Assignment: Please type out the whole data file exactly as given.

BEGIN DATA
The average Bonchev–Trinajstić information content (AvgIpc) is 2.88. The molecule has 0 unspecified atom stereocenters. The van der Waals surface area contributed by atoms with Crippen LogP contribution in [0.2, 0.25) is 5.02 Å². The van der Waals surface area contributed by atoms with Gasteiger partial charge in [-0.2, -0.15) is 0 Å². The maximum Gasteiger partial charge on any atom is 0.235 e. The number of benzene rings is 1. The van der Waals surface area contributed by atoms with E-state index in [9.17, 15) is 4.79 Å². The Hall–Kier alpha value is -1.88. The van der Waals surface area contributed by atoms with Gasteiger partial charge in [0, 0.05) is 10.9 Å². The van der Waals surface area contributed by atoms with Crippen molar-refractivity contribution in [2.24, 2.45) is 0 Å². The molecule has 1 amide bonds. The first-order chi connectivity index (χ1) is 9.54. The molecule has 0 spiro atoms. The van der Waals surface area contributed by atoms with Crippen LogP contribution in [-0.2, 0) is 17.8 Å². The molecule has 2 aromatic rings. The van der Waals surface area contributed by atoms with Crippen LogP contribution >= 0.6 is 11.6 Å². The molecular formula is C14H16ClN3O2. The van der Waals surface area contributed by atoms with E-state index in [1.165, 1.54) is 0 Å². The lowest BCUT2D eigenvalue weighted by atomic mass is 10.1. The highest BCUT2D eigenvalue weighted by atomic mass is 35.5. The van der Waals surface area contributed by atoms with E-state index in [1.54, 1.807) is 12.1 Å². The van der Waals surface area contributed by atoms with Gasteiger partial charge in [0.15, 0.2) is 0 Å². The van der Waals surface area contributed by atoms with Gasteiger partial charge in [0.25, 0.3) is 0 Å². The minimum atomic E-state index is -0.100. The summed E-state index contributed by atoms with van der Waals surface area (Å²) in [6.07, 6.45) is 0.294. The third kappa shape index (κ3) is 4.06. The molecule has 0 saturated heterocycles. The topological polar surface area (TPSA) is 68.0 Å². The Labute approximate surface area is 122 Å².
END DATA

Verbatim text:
The average Bonchev–Trinajstić information content (AvgIpc) is 2.88. The molecule has 0 unspecified atom stereocenters. The van der Waals surface area contributed by atoms with Crippen LogP contribution in [0.2, 0.25) is 5.02 Å². The van der Waals surface area contributed by atoms with Gasteiger partial charge in [-0.2, -0.15) is 0 Å². The maximum Gasteiger partial charge on any atom is 0.235 e. The number of benzene rings is 1. The van der Waals surface area contributed by atoms with E-state index in [9.17, 15) is 4.79 Å². The Hall–Kier alpha value is -1.88. The van der Waals surface area contributed by atoms with Gasteiger partial charge in [0, 0.05) is 10.9 Å². The van der Waals surface area contributed by atoms with Crippen molar-refractivity contribution in [2.24, 2.45) is 0 Å². The molecule has 1 amide bonds. The first-order chi connectivity index (χ1) is 9.54. The molecule has 0 spiro atoms. The van der Waals surface area contributed by atoms with Crippen LogP contribution in [-0.2, 0) is 17.8 Å². The molecule has 2 aromatic rings. The van der Waals surface area contributed by atoms with Crippen LogP contribution >= 0.6 is 11.6 Å². The molecular formula is C14H16ClN3O2. The van der Waals surface area contributed by atoms with E-state index in [1.165, 1.54) is 0 Å². The lowest BCUT2D eigenvalue weighted by atomic mass is 10.1. The highest BCUT2D eigenvalue weighted by atomic mass is 35.5. The van der Waals surface area contributed by atoms with E-state index in [1.54, 1.807) is 12.1 Å². The van der Waals surface area contributed by atoms with Gasteiger partial charge in [0.15, 0.2) is 0 Å². The van der Waals surface area contributed by atoms with Gasteiger partial charge in [0.25, 0.3) is 0 Å². The minimum atomic E-state index is -0.100. The summed E-state index contributed by atoms with van der Waals surface area (Å²) in [6.07, 6.45) is 0.294. The third kappa shape index (κ3) is 4.06. The molecule has 0 saturated heterocycles. The topological polar surface area (TPSA) is 68.0 Å². The Labute approximate surface area is 122 Å².